Now, right there, we run into one of my biggest problems with this issue: The management of space and story. The fight (if it can really be called that) between Eric and the Arrow lasts until halfway through the issue, at which point, another quarter of the issue is spent in the aftermath of the fight, with Eric explaining his plight. That’s three quarters of the issue gone, and nothing really new or interesting has happened yet. Sure, the fight scene is entertaining enough, but with the flashback scenes constantly interrupting it, it just can’t maintain a consistent pace. Add to that the fact that the flashbacks themselves are not NEARLY informative enough to justify the amount of page space they occupy, and you’ve got a book that doesn’t really kick into gear until the last five pages.

That’s a serious pacing problem. And when I look back to see what it was that wasted so much time, the sad fact is that it was the jokes. The fight scene is full of half-hearted slapstick, and each scene of dialogue is treated like a little comedy sketch. The sad thing is that only a few of the jokes are actually funny, the rest dwelling somewhere in the realm of “cute.” If I was laughing all throughout the issue, I’m sure I wouldn’t have noticed — or at least would have forgiven — the pacing problems. As it stands, though, these problems do more to overwhelm and distract from the moments where the book is legitimately funny and interesting. So, by the time the issue ends, I’m *kind* of interested in what will happen next, but I’m feeling more disappointment than satisfaction.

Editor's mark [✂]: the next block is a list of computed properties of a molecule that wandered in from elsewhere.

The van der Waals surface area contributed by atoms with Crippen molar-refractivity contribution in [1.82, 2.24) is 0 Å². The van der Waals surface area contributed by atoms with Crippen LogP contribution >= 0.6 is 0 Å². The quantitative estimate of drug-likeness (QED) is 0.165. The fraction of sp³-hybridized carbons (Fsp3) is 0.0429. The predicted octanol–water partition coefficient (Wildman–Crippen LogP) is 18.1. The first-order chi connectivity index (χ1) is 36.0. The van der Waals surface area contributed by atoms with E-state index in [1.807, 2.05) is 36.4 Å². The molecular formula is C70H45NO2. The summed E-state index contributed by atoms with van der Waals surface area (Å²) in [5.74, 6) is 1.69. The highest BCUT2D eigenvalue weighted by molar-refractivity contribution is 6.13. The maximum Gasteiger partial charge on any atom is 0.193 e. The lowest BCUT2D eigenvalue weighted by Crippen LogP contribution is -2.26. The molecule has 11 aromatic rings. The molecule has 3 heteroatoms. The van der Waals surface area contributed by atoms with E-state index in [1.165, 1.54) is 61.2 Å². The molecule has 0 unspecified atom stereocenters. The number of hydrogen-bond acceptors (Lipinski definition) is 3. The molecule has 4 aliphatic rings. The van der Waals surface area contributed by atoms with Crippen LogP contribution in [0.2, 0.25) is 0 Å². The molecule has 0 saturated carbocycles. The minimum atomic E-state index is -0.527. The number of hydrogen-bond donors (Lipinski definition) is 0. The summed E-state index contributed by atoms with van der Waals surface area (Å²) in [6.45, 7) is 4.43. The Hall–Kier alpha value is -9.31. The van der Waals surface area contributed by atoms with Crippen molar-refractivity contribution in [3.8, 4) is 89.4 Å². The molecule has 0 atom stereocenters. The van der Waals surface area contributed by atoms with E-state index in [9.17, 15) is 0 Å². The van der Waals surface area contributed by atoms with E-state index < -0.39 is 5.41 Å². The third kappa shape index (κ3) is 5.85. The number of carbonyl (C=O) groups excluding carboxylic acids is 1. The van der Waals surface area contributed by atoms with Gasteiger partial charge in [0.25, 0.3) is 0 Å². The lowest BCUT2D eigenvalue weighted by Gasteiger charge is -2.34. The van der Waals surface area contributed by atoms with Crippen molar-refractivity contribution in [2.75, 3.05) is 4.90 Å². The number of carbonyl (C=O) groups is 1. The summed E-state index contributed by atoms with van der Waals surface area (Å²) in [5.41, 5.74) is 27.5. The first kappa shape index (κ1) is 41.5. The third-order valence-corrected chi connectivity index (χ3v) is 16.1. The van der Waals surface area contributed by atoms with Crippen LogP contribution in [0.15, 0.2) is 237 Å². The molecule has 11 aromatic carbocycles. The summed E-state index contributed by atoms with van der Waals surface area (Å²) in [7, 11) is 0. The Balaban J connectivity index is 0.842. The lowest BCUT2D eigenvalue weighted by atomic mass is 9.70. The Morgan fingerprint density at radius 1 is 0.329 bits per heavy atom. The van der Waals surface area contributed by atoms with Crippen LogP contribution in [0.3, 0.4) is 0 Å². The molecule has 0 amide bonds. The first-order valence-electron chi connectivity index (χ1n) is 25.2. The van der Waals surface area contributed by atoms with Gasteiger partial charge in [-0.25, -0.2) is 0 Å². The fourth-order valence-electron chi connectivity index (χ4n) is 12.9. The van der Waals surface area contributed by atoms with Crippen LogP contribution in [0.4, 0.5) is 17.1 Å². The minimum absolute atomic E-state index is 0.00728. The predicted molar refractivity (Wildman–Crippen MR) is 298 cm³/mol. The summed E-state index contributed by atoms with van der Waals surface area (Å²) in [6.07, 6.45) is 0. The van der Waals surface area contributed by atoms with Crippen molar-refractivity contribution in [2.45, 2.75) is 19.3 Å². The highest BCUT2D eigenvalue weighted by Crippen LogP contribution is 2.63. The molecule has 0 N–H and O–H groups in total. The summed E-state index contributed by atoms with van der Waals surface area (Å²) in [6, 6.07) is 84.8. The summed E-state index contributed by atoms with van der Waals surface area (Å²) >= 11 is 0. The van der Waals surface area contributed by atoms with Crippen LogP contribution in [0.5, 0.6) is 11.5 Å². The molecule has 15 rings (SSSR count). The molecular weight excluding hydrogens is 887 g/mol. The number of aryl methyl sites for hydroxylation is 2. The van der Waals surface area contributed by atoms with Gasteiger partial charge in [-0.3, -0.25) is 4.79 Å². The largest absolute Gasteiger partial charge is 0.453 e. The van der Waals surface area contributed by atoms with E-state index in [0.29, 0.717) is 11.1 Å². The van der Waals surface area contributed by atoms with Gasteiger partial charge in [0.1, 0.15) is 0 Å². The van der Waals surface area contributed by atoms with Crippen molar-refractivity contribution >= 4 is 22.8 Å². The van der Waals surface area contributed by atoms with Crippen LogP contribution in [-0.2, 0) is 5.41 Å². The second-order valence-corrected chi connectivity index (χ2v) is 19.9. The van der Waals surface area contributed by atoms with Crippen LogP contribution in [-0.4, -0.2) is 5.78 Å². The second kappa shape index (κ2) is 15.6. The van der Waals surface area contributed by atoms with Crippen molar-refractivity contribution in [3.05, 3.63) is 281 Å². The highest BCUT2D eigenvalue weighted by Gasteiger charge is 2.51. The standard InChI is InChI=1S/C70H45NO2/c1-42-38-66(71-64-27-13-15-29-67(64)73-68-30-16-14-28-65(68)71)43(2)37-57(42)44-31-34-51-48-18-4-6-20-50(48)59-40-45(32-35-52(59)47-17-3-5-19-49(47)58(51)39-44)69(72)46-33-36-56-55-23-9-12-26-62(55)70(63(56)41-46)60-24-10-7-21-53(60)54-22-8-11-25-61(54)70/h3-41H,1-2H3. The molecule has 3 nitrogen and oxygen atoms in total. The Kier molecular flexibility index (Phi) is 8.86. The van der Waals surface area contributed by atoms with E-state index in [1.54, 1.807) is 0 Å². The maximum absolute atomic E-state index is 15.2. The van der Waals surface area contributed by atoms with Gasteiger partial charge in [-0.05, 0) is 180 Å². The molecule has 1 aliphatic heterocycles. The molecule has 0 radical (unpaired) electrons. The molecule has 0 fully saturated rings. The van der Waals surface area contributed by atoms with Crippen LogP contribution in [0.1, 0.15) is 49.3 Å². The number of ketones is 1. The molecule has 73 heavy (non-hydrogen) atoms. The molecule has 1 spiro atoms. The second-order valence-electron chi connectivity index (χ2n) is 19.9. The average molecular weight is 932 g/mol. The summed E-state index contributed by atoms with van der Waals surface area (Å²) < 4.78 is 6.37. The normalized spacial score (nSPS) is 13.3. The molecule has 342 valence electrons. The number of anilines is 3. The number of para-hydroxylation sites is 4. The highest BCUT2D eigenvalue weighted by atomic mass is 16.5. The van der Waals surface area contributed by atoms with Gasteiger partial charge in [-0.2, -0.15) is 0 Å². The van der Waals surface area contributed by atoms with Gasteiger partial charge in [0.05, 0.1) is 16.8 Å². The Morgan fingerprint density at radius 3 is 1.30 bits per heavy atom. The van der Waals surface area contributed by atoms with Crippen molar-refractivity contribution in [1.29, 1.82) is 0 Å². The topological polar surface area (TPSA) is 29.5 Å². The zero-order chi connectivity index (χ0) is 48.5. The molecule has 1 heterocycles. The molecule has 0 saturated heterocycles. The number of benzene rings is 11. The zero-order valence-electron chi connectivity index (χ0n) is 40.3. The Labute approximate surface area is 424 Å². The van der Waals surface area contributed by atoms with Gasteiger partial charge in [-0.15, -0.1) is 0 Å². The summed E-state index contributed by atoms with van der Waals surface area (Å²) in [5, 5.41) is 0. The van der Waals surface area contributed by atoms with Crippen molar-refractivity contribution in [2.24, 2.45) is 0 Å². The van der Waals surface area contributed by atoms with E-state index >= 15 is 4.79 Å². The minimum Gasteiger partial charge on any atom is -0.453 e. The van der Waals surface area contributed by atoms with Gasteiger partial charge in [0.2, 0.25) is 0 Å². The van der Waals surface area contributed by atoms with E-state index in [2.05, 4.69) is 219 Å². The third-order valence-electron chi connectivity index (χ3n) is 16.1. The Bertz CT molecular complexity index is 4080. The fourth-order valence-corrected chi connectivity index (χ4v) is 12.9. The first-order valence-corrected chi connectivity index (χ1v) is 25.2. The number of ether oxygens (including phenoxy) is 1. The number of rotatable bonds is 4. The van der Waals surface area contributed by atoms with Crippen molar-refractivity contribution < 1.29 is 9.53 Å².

I want more story! I would gladly sacrifice the mediocre jokes to amplify the truly funny ones and, more importantly, fit more story into the issue!

Now, to be fair to the writer (TROOPS creator Kevin Rubio), I want more story because the story he’s telling *is* interesting! Eric is a likable character; sort of an amalgamation of Scott Evil and Billy Crudup’s character from Big Fish. His tale is a fresh take on a classic concept and the world he lives in is intriguing enough to make me want to learn more. It occurs to me that there is a lot of experimentation going on in the way he tells the story. Both in this issue and in the first issue, he incorporates different narrative devices to tell the story. In the first issue, the experiment worked. Here, not so much. But the effort tells me that Rubio is striving for something special, and who knows? Maybe in the next issue, he’ll achieve it. Then the only obstacle he’ll need to overcome is his devotion to forcing jokes where none are really needed.